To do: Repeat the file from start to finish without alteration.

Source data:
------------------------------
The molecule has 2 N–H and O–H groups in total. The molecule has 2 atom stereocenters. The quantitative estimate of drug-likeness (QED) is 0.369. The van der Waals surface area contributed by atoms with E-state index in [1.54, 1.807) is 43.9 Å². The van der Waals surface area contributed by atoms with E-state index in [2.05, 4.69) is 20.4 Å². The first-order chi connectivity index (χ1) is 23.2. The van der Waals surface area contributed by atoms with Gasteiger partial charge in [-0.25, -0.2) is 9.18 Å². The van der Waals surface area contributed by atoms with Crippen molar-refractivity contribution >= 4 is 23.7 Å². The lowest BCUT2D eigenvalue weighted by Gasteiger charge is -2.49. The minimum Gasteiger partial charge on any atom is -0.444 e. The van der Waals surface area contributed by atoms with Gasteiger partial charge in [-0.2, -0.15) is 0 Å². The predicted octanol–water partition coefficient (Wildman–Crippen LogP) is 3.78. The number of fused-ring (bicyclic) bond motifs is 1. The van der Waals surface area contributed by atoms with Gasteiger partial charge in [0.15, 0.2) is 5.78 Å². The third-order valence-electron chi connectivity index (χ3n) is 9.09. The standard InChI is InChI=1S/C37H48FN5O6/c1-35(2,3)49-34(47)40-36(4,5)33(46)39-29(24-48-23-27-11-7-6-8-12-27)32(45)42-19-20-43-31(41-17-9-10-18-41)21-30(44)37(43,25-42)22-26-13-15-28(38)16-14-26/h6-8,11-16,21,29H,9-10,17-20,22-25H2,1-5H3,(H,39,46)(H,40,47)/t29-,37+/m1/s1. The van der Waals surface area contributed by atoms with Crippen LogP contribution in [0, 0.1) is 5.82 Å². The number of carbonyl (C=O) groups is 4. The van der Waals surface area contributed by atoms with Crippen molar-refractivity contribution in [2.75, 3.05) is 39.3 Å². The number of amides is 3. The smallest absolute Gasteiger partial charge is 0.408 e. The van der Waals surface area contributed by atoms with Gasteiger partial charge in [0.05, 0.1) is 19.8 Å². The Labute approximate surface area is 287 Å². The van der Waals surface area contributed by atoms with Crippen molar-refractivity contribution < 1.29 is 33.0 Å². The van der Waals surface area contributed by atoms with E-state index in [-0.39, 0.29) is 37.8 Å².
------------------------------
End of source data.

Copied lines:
The molecule has 2 N–H and O–H groups in total. The molecule has 2 atom stereocenters. The quantitative estimate of drug-likeness (QED) is 0.369. The van der Waals surface area contributed by atoms with E-state index in [1.54, 1.807) is 43.9 Å². The van der Waals surface area contributed by atoms with E-state index in [2.05, 4.69) is 20.4 Å². The first-order chi connectivity index (χ1) is 23.2. The van der Waals surface area contributed by atoms with Gasteiger partial charge in [-0.25, -0.2) is 9.18 Å². The van der Waals surface area contributed by atoms with Crippen molar-refractivity contribution >= 4 is 23.7 Å². The lowest BCUT2D eigenvalue weighted by Gasteiger charge is -2.49. The minimum Gasteiger partial charge on any atom is -0.444 e. The van der Waals surface area contributed by atoms with Gasteiger partial charge in [-0.2, -0.15) is 0 Å². The predicted octanol–water partition coefficient (Wildman–Crippen LogP) is 3.78. The number of fused-ring (bicyclic) bond motifs is 1. The van der Waals surface area contributed by atoms with Gasteiger partial charge in [0.15, 0.2) is 5.78 Å². The third-order valence-electron chi connectivity index (χ3n) is 9.09. The standard InChI is InChI=1S/C37H48FN5O6/c1-35(2,3)49-34(47)40-36(4,5)33(46)39-29(24-48-23-27-11-7-6-8-12-27)32(45)42-19-20-43-31(41-17-9-10-18-41)21-30(44)37(43,25-42)22-26-13-15-28(38)16-14-26/h6-8,11-16,21,29H,9-10,17-20,22-25H2,1-5H3,(H,39,46)(H,40,47)/t29-,37+/m1/s1. The van der Waals surface area contributed by atoms with Crippen LogP contribution in [0, 0.1) is 5.82 Å². The number of carbonyl (C=O) groups is 4. The van der Waals surface area contributed by atoms with Crippen molar-refractivity contribution in [2.75, 3.05) is 39.3 Å². The number of amides is 3. The smallest absolute Gasteiger partial charge is 0.408 e. The van der Waals surface area contributed by atoms with Gasteiger partial charge in [0.05, 0.1) is 19.8 Å². The Labute approximate surface area is 287 Å². The van der Waals surface area contributed by atoms with Crippen molar-refractivity contribution < 1.29 is 33.0 Å². The van der Waals surface area contributed by atoms with E-state index in [-0.39, 0.29) is 37.8 Å².